Arthur Stannard Vernay
Arthur S. Vernay (May 11, 1877 - October 25, 1960) was a noted English art and antiques dealer, decorator, big game hunter and naturalist explorer.
Born in Weymouth, England, Vernay immigrated to New York early in the twentieth century, and found a job as an elevator operator at a furniture store known as A.J. Crawfords. After working there briefly, Vernay started his own shop in 1906, called Arthur S. Vernay, Inc. and located at 1 East 45th Street, near Madison Avenue. There he sold antiques and decorative arts to a number of important and influential New Yorkers including Ogden Codman, Jr., Elsie de Wolfe, Sir Charles Carrick Allom, Consuelo Vanderbilt, Francis Patrick Garvan, Benjamin Altman, Solomon R. Guggenheim, William Russell Grace, as well as leading art dealerships such as M Knoedler & Co, and the design firm Tiffany Studios.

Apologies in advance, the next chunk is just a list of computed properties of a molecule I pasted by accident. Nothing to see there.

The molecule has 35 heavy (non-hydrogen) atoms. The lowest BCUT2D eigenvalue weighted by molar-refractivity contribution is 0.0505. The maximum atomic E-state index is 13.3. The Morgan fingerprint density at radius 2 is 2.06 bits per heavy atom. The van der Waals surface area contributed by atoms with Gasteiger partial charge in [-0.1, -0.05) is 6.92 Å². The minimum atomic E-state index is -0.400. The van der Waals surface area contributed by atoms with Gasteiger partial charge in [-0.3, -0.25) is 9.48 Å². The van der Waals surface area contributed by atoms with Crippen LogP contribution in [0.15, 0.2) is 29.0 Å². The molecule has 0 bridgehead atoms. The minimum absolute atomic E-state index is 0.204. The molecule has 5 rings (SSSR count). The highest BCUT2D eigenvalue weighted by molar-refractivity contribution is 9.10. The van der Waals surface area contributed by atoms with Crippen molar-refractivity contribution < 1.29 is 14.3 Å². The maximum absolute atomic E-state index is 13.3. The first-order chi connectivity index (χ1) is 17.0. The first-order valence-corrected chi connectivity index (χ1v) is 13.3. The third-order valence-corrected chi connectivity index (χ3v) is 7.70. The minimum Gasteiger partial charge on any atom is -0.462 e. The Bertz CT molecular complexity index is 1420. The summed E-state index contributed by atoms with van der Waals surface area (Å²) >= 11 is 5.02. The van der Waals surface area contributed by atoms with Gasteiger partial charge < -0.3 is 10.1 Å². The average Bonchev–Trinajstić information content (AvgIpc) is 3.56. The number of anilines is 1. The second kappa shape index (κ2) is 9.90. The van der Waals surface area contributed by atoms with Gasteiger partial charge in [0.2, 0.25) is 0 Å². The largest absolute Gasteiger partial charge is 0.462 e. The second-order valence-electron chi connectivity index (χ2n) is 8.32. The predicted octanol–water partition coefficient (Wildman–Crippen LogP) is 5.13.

In the 1920s, Vernay grew increasingly interested in game hunting and naturalist exploration, and after offering to underwrite a museum collecting expedition led by Colonel John Champion Faunthorpe intended to enhance the American Museum of Natural History's collection of Southeast Asian animals, Vernay joined Faunthorpe into India in 1923. Eventually this expedition would culminate in the American Museum of Natural History's Vernay-Faunthorpe Hall of South Asiatic Mammals, which opened in 1930 and held mounted elephants shot by the collectors in Mysore. His last expedition was to Africa in 1946.
Vernay later moved to Nassau, Bahamas, where he cultivated an orchid greenhouse, participated in environmental conservation efforts, co-founding the Bahamas National Trust. In the Bahamas, Vernay lived with his wife at their home, Los Cayos, and was part of an expatriat social community that included the Duke of Windsor and Duchess of Windsor, the Swedish entrepreneur Axel Wenner-Gren, and hosted the English author Ian Fleming when he visited the Bahamas in 1956 before writing both Dr. No and Thunderball.